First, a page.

Saying ‘cheers’ is an important part of sharing a drink with someone. How do you say it in your language?


Here are ten examples of how you say ‘cheers’ from around the world: 


1.Oogy wawa Zulu  2. Sláinte – Irish  3. Prost – German  4. SkålSweden  5. Cin cinItalian  6. I sveikataLithuanian  7. KanpaiJapanese  8. L’ChaimHebrew  9. Fe SahetekArabic 10. Na ZdrowiePolish

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Reading in English

What should you read in English?

We should probably think about two things when choosing things to read in English – interest and usefulness. When we decide to read a book, a magazine or newspaper article, we do so because we think it will be of interest to us. When we choose to read an instruction manual or a train timetable, it’s not because we think it will be enjoyable but rather that it will be instructive or useful to us in some way.

Purpose is another element of our motivation for reading. When we read the news we do so for a purpose – keeping up to date on political and economic events.

The other main element in our motivation is expectation – we have a sense of what to expect before we read a certain magazine, a book by a familiar author or a brochure for a holiday resort.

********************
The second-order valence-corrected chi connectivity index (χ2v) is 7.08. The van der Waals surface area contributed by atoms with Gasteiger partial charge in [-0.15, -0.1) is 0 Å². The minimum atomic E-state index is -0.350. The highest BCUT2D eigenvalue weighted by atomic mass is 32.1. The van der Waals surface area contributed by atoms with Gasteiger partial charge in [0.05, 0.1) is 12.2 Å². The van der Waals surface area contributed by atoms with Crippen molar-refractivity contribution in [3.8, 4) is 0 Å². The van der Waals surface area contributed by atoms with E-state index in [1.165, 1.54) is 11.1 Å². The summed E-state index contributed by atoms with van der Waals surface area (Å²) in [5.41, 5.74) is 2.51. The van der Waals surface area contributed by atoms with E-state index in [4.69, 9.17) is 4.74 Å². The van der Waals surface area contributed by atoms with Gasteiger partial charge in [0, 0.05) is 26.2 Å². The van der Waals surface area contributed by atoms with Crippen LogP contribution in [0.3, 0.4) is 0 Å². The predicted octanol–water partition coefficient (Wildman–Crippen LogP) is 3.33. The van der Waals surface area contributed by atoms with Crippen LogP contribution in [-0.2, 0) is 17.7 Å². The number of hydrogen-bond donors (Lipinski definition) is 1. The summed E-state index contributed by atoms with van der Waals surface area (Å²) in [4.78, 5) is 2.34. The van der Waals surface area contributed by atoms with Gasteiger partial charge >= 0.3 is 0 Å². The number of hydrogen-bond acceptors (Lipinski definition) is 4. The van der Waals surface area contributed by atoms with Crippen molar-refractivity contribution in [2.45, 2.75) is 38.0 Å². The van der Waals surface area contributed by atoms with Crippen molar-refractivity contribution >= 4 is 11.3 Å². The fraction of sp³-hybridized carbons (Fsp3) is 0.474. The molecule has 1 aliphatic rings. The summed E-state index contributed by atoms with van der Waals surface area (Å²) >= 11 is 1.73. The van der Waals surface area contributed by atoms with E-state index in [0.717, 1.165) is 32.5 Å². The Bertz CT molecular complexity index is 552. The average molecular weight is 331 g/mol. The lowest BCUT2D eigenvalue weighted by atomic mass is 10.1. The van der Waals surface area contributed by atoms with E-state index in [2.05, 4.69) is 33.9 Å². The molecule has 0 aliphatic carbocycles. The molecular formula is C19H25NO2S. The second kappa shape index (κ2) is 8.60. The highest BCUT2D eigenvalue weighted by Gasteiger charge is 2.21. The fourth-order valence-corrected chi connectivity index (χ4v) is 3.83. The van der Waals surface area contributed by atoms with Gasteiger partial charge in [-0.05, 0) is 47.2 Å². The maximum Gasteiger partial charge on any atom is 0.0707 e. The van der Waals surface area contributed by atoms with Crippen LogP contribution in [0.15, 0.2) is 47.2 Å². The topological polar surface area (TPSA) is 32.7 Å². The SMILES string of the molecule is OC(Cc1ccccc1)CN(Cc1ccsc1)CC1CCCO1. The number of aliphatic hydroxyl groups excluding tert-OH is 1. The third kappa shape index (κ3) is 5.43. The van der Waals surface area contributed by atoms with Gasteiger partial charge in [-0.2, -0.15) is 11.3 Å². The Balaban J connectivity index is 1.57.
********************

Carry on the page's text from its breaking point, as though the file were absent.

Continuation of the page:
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National Stereotypes – Are they real? Are they useful?

Close your eyes for a moment and think of an example of a national stereotype.  

Is the stereotype you thought of positive or negative? Do you think generalising about whole nations like this is useful or do you think stereotypes always tend to be negative?

The purpose of discussing stereotypes is not to reinforce existing ideas and perceptions but rather to question and challenge them. 

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Learning English Vocabulary

The ‘Teacher Dictionary’

Vocabulary is an essential part of language learning and teaching vocabulary in a productive way is something which must be at the front of our minds as teachers of English. Teaching new words to students at first seems quite a straightforward idea. You provide the appropriate word and its meaning and then move. However, the teacher is far more than merely a speaking dictionary.


There are many things to think about when teaching vocabulary.

  • How many words should you try and teach students in one class?
  • How do you decide which new words you should teach?
  • What criteria do you use to decide which words are most useful?

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Ten More Questions About Irish Culture

If we look carefully, we can see the effects of history in the culture all around us. Can you think of any historical reasons for the following things that you might notice in Ireland today?

Read through the questions and then click the link below to see some suggested answers. 

1. Ireland is an island surrounded by seas full of some of the best fishing in the world… Why don’t the Irish eat a lot of fish?